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Vayetze: The Value of Self-Doubt

Yaakov leaves home to escape Esau, to find a wife. Filled with past fears, and trepidation for the future, God appears to him in the famous vision of the ladder with a message of reassurance. God promises:

“I am with you. I will protect you wherever you go and I will bring you back to this land. I will not leave you until I have done what I have promised you.”(28:15)

Jacob wakes in the morning, stunned by his dream and vows

If God is with me, if He protects me on this journey that I am taking…”

If? Really? God had promised to protect Yaakov! Why is Yaakov doubting God’s assurance?

Ramban suggests that he is not doubting God; he is doubting himself:

“The reason for this conditional statement is that he was concerned that שמא יגרום החטא he might sin [and become unworthy of God’s promise]. Similarly, Rav Huna in the name of Rav Acha: From here we understand that there are no assurances to a tzaddik in this world (Bereshit Rabba 76:2).”

Rav Huna in the name of Rav Acha: From here we understand that there are no assurances to a tzaddik in this world.

Yaakov is thinking that God’s promises will only be valid as long as he remains true to God. But who can be assured that they will remain firm in faith and action? What if we fall short? What if we fail to live up to our ideals?

This is an unpopular mindset today. In modern society, we are taught to believe in ourselves. When I put the word “self-doubt” into Google, it returned with “13 ways to overcome self-doubt” and “Deal with self-doubt and trust yourself again” and “When self-doubt consumes you.”

But along with a sense of self-worth and mission. Judaism also promotes a mindset of self-critique and an awareness that we have a tendency to mess up, and to be less than our best selves.

David Brookes writes that the concern that a person might sin is:

“...not to say that you have some black depraved stain on your heart. It is to say that, like the rest of us, you have some perversity in your nature. We want to do one thing, but we end up doing another. We want what we should not want. None of us wants to be cruel-hearted but sometimes we are. None of us wants to self-deceive, but we rationalize all the time… We really do have dappled souls … The person involved in the struggle against sin understands that each day is filled with moral occasions.” (The Road to Character pgs 54-55) [i]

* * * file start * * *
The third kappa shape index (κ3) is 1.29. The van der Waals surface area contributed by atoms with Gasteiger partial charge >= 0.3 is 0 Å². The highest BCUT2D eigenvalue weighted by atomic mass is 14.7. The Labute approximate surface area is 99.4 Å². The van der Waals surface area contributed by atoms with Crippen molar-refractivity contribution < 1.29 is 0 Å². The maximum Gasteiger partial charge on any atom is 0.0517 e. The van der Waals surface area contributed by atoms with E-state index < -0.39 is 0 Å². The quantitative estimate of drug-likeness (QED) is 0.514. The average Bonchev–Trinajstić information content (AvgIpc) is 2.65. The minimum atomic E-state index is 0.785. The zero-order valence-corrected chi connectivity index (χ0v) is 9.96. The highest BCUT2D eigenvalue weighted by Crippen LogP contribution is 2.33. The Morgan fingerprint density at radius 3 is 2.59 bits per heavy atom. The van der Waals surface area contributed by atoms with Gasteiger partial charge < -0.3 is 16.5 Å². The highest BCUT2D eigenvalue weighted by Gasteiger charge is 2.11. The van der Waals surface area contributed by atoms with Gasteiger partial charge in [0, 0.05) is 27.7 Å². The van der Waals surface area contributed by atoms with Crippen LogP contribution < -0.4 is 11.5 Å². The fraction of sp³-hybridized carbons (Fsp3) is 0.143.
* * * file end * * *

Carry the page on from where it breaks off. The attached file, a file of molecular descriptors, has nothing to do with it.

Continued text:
We want to do one thing, but we end up doing another. We want what we should not want. (David Brooks)

Thinking about this mindset, I am reminded of the Mishna in Avot:

“Hillel said: Do not trust in yourself until the day of your death” (Avot 2:4)

But why not trust yourself? After all, we are all good people. In fact, Hillel adds:

“Do not say something that cannot be understood, assuming that in the end it will be understood.

Do not say: I will study when I have the opportunity; perhaps you will not have the opportunity.”(ibid)

What these aphorisms have in common is that they relate to the corrosive effect of time:

  1. Even if you are firm in mission earlier in life, do not assume you will retain your high standards; do not trust yourself to the day you die.

  2. Do not assume that a teaching will become clearer as time passes, because it might remain misunderstood for ever – the passage of time sometimes obscures more than it clarifies.

  3. And lastly, don’t imagine you will find time to study Torah. Learn now, because you can; other things might arise later.

A person must not rely on the past. Each day anew a person is presented with moral and religious challenges, and must be on guard and ensure that his or her actions will be correct, meaningful and worthy. Because we are only human. Like Jacob, we always have a choice to live up to our values, or possibly to fall short. We may never become complacent.

Please discuss:

  • Did Yaakov doubt God or himself?

  • What is the reason, according to Ramban, for Yaakov’s self-doubt?

  • Why does Hillel advise us not “trust” ourselves as long as we live? What is there not to trust?

  • Is this view pessimistic or realistic? IS it paranoid or is it empowering?

  • What do you take out of this teaching for your life?

Shabbat Shalom!

[i] See also “Why you can’t trust yourself”

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